Paris-based startup Qubit Pharmaceuticals uses hybrid quantum algorithms to create digital twins for drug molecules. These quantum-based models are able to represent a large number of molecular properties, which means they can simulate how these molecules interact with other components and can predict their behavior with a high degree of precision. This enables researchers to produce and study molecules digitally instead of having to synthesize them. According to the company, the technology could ultimately halve the time it takes to screen and select promising drug candidates and divide the required investment by 10.
Weather forecasts, which rely on simulations based on data points taken from actual weather conditions, are notoriously error-prone. Predicting the weather with more accuracy would require painting an accurate picture of dozens of parameters and assessing how they interact—a model far too large for a standard computer.
The ability of quantum computers to take into account many different parameters could be a game changer. The German chemical company BASF, for example, is using PASQAL’s technology for its weather modeling applications with the aim of achieving quantum advantages over classical approaches in the short term.
Improving battery design means developing a next generation of devices that are more durable, safer and cheaper. Similar to drug design, the key issue is determining the exact set of parameters that will lead to an improved material.
The Finnish quantum startup IQM, which last year raised €128 million. for its climate-focused technology, says that the ability of quantum computers to accurately simulate chemical processes at the atomic level could enable the development of more efficient batteries. This is also the view of London-based Phasecraft, which develops quantum software that addresses battery modeling challenges. According to Phasecraft, quantum computers could model battery materials exponentially faster than standard devices.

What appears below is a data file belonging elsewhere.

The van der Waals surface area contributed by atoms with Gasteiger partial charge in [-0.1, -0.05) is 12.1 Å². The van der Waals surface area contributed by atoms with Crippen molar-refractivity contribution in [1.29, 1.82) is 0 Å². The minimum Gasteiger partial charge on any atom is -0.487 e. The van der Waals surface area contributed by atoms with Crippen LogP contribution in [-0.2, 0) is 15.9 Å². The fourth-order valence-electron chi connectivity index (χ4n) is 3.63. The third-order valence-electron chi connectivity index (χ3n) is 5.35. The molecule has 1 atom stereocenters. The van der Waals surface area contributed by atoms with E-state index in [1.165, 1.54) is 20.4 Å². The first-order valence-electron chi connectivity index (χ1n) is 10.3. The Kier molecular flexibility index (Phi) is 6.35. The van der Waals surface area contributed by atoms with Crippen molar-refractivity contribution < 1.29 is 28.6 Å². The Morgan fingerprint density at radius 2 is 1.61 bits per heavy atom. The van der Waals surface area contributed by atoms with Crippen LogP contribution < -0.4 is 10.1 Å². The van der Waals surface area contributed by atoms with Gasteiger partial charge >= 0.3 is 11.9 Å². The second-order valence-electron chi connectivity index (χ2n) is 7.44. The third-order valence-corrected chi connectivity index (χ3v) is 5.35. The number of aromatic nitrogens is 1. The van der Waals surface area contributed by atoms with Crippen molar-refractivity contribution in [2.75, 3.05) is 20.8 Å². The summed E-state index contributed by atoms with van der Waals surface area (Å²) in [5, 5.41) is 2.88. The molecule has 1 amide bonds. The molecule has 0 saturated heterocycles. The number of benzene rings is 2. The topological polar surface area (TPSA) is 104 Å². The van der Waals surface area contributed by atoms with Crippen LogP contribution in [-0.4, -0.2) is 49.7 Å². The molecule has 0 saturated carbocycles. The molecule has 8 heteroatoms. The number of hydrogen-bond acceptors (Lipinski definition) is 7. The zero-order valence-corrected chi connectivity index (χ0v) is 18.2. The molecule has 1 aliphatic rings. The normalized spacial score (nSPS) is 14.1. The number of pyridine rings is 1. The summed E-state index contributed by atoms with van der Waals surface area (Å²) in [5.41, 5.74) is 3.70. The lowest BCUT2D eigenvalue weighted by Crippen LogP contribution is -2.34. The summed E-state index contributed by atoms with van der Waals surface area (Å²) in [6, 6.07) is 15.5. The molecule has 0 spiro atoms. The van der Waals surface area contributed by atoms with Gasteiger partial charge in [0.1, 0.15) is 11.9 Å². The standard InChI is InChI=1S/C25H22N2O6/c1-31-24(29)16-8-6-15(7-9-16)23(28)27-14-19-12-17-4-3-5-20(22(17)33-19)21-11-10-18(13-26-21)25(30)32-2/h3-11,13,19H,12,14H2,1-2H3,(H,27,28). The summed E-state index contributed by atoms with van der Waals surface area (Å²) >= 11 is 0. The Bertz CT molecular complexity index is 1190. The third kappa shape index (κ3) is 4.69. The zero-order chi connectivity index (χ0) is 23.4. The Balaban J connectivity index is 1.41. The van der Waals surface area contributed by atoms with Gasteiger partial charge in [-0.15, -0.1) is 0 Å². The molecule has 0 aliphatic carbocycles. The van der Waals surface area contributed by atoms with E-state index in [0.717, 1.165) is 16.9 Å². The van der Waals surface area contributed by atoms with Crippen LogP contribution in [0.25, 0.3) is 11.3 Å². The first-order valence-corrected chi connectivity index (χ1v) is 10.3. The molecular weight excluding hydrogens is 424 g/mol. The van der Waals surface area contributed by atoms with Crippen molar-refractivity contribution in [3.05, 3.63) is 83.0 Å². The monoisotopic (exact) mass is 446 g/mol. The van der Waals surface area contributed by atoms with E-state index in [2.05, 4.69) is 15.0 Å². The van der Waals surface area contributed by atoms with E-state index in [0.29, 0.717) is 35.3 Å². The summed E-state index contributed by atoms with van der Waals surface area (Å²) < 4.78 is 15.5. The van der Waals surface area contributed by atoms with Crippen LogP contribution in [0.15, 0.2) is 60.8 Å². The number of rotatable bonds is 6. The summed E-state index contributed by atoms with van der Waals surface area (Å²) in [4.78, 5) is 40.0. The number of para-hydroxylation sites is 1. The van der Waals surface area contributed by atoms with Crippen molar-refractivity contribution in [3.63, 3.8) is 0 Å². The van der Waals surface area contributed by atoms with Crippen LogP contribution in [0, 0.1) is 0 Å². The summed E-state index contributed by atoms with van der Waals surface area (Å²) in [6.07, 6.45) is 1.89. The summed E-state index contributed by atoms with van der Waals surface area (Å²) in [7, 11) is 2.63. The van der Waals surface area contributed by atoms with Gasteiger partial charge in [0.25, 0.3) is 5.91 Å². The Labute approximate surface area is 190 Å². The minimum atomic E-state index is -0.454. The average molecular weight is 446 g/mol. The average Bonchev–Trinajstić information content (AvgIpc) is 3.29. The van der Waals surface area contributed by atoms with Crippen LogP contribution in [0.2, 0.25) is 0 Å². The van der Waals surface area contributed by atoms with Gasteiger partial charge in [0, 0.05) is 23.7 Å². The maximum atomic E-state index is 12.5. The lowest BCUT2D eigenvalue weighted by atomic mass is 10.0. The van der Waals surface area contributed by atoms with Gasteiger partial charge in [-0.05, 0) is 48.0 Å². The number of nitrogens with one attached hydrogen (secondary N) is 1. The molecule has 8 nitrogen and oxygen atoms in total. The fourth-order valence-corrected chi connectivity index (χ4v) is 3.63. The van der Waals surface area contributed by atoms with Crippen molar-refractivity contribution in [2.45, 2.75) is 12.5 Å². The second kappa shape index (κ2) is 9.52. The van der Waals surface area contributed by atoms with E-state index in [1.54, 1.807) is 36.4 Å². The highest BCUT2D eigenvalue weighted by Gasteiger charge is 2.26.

Smarter electricity grid
The power grid is a vast network of sensors, communications infrastructure, data management systems, and control mechanisms that must be carefully coordinated and synchronized to deliver electricity to the network—a complex and time-consuming task that quantum computers are well-suited to perform more efficiently.
Multiverse has partnered with the Spanish utility company Iberdrola to identify how quantum algorithms can optimize the management of the electricity grid. The project focuses on different use cases that require the evaluation of many different combinations. For example, the company hopes that quantum algorithms can help determine optimal battery locations within the electrical network.
There are many factors that can affect the time it takes to get from point A to point B. Quantum algorithms are being developed to calculate how any possible route might be affected by any possible factor, in order to determine the most optimal way.
The French startup Quandela, for example, is working with the multinational Thales to build a quantum algorithm that can optimize drone traffic. As the number of drones flying in urban areas increases, Thales expects that classic computers will soon be unable to account for all the parameters that affect the trajectory. These range from the drones’ mechanical flight limitations to avoiding collisions with other drones, through taking into account areas where they are prohibited and preserving battery life. Quantum algorithms could model all of these factors to determine the optimal path for each drone.
Predicting and detecting defective parts in production lines has significant economic value for manufacturing, but remains difficult due to the overwhelming amount of data that must be considered in order to make such predictions. Multiverse and Bosch are developing quantum algorithms to create digital twins that simulate the factory line to predict where supply chains will fail and optimize when and where maintenance is needed. Similarly, PASQAL and BMW have teamed up to use quantum algorithms that can simulate the formation of metallic pieces, with the aim of identifying defects and ensuring that parts conform to specifications.